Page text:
Clemson U. Grad Student Wins MTConnect Challenge
Valerie Pezzullo won $100,000—the top prize in a national contest designed to promote innovative uses of the MTConnect open operability standard—for her application that monitors cutting conditions to reduce or prevent chatter.
Valerie Pezzullo explains her prize-winning application to MMS Editor-in-Chief Mark Albert at this week’s [MC2] Conference in Orlando Florida.
Winning $100,000 in a national engineering contest is a remarkable feat, especially for a 24-year-old graduate student like Valerie Pezzullo, who is completing her master’s in mechanical engineering at Clemson University. Her application, Machining Process Monitoring to Aid in Chatter Identification, was voted the top entry in the MTConnect Challenge 2 contest this week at the [MC2] 2014 MTConnect: Connecting Manufacturing Conference in Orlando, Fla.
Attendees at the conference voted on the five finalists to choose the top three winners. In addition to the $100,000 first prize, a $75,000 second prize and a 50,000 third prize were also awarded. All of the finalists demonstrated the value of the MTConnect standard as a key enabler of creative, yet practical, applications that promised to have far-reaching benefits for manufacturers in the United States.
After the results were announced and the cash prizes awarded, I had a chance to find out a little more about Valerie’s interest in engineering, and discovered what I think is important clue in her background that might account for her unique ability to develop a winning entry. She told me that before she settled on engineering as her college program, she was drawn to creative pursuits such as music and theater. Her natural interest in and talent for math and the sciences, however, proved a stronger attraction.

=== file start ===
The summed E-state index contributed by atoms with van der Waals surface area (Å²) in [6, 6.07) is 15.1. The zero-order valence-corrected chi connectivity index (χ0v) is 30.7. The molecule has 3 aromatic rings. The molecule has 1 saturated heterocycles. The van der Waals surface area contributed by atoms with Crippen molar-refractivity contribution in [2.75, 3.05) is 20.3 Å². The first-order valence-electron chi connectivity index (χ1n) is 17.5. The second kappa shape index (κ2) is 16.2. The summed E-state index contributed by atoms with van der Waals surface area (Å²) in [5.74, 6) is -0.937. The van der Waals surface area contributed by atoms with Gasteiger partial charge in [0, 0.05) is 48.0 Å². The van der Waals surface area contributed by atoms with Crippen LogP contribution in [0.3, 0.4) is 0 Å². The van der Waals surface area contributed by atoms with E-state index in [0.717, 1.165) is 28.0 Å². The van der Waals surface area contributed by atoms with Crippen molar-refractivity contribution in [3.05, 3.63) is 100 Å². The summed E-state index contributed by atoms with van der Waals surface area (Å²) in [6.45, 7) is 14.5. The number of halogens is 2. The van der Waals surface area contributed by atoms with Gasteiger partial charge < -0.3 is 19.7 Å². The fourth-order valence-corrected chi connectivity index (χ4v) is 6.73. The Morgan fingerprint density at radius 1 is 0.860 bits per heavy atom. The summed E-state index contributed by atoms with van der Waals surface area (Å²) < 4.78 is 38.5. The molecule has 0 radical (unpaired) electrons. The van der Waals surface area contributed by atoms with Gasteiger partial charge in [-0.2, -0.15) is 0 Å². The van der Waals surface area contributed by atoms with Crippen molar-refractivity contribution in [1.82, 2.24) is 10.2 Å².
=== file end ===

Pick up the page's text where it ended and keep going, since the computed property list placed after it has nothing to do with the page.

Valerie explained that one of her first engineering courses included an introduction to CNC machining. That really got her hooked on the engineering aspects of manufacturing. Noting her earlier artistic interests, I ask Valerie if she found an outlet for that inclination in engineering. She agreed that there were many opportunities to be creative and inventive in her chosen path. Conceiving, designing and constructing the test equipment and related experiments proved this many times, she said.
It would be great if she can carry that message to other young women and men who might be considering careers and engineering, science or manufacturing. She can show them that these are fields in which the creative spark can certainly catch fire.
For more details about the MTConnect Challenge 2 and information about the finalists, click here.